Jason Blazakis, director of the Institute’s Center on Terrorism, Extremism, and Counterterrorism (CTEC) presented at the Soufan Center’s Global Security Forum in Doha in October, along with Ali Soufan, Peter Bergen, Mia Bloom, and a host of international security experts. This year’s event focused on security challenges related to modern disinformation. Blazakis also presented on using open source tools to counter terrorism finance at a regional workshop organized by the UN Office on Drugs and Crime (UNODC) in Mongolia in September.
Three faculty members presented on their research at the Fall Faculty Forum at Middlebury College in September. Professor and Co-Chair of the International Trade and Economic Diplomacy (ITED) degree Wei Liang presented on “U.S.-China Rivalry: Trade War, Tech War, or New Cold War?” Gabriel Guillen, associate professor of Spanish gave a presentation on “Language Learning Entrepreneurship for the 21st Century,” and Philipp Bleek associate professor of Nonproliferation and Terrorism Studies (NPTS) presented on “Answering Threats with Threats: Are Iranian Biological Weapons Fears Driving Offensive Development?”
Bleek and Cyrus A. Jabbari MANPTS ‘20 presented their joint research on Iranian government officials’ and affiliates’ biological weapons threat perceptions and responses at Middlebury’s Washington, DC office earlier in September. The talk was attended by a combination of Middlebury Institute and Middlebury College alumni and U.S. government officials.
Professor John Balcom taught a multi-genre translation workshop at the Bread Loaf Translators’ Conference in Vermont this summer.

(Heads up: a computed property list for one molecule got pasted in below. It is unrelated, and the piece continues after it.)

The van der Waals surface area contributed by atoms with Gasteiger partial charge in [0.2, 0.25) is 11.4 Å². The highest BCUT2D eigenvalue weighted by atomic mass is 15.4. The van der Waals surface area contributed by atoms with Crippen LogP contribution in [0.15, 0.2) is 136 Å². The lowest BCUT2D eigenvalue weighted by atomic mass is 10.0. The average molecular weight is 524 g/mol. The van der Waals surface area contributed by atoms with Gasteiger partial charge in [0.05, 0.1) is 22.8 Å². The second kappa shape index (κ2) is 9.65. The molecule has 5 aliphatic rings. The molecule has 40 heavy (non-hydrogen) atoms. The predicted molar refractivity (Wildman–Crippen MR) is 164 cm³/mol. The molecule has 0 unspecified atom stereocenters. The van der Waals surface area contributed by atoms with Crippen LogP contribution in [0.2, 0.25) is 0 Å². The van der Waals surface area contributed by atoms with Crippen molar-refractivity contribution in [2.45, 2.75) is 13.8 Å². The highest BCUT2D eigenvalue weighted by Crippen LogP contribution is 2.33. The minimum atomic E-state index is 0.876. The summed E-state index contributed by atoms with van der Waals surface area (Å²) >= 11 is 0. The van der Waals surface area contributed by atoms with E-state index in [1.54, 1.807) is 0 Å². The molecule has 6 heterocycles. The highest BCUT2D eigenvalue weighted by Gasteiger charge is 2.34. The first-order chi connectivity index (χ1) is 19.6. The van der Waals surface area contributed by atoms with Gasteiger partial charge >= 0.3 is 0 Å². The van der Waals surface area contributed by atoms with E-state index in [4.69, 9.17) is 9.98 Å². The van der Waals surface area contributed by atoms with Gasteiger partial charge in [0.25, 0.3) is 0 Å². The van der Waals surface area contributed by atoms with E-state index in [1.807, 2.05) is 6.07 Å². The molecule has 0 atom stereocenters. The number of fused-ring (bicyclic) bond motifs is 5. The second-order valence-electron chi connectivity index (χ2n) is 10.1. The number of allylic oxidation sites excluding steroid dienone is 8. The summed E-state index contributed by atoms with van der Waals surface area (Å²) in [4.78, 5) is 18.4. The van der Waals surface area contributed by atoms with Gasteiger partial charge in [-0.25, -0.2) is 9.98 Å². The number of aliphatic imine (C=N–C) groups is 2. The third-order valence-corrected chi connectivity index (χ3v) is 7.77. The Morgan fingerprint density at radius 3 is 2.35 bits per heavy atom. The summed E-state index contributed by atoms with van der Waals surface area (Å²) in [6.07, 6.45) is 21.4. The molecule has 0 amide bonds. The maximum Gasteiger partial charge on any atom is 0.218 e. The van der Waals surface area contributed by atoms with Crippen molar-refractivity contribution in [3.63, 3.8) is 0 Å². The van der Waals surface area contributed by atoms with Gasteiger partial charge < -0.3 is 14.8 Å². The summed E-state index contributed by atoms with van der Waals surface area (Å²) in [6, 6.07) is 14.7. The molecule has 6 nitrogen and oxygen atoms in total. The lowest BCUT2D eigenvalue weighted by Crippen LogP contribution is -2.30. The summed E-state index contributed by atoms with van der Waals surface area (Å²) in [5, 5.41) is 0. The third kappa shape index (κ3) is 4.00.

This summer, Associate Professor Moyara Ruehsen conducted training for Pakistani government officials and law enforcement in Islamabad, Pakistan. The training focused on open source tools for financial crime investigations and suspect identification. This is the fifth training of this kind that professor Ruehsen, who oversees the Institute’s Financial Crime Management program, conducts in collaboration with the United Nations Office of Drugs and Crime (UNODC).
Also this summer, Associate Professor Mahabat Baimyrzaeva facilitated a strategic planning retreat for the Roza Otunbayeva Initiative (ROI) in Bishkek, Kyrgyzstan. “The retreat enabled the leadership and the staff of ROI to rethink their own individual and organizational strengths, as well as refine their organizational strategy in the context of the country’s development.”
The Center for the Blue Economy (CBE) and Blue Frontier co-convened a meeting of thought leaders from across industry, government, academia, and the conservation community of California in October. Attendees worked to refine the Ocean Climate Action Plan, a.k.a. the “Blue New Deal,” and prepare it for the national stage. CBE and the Blue Frontier Campaign put forward an Ocean Climate Action Plan (“Blue New Deal”) as a way for the US to respond to climate impacts on the world ocean.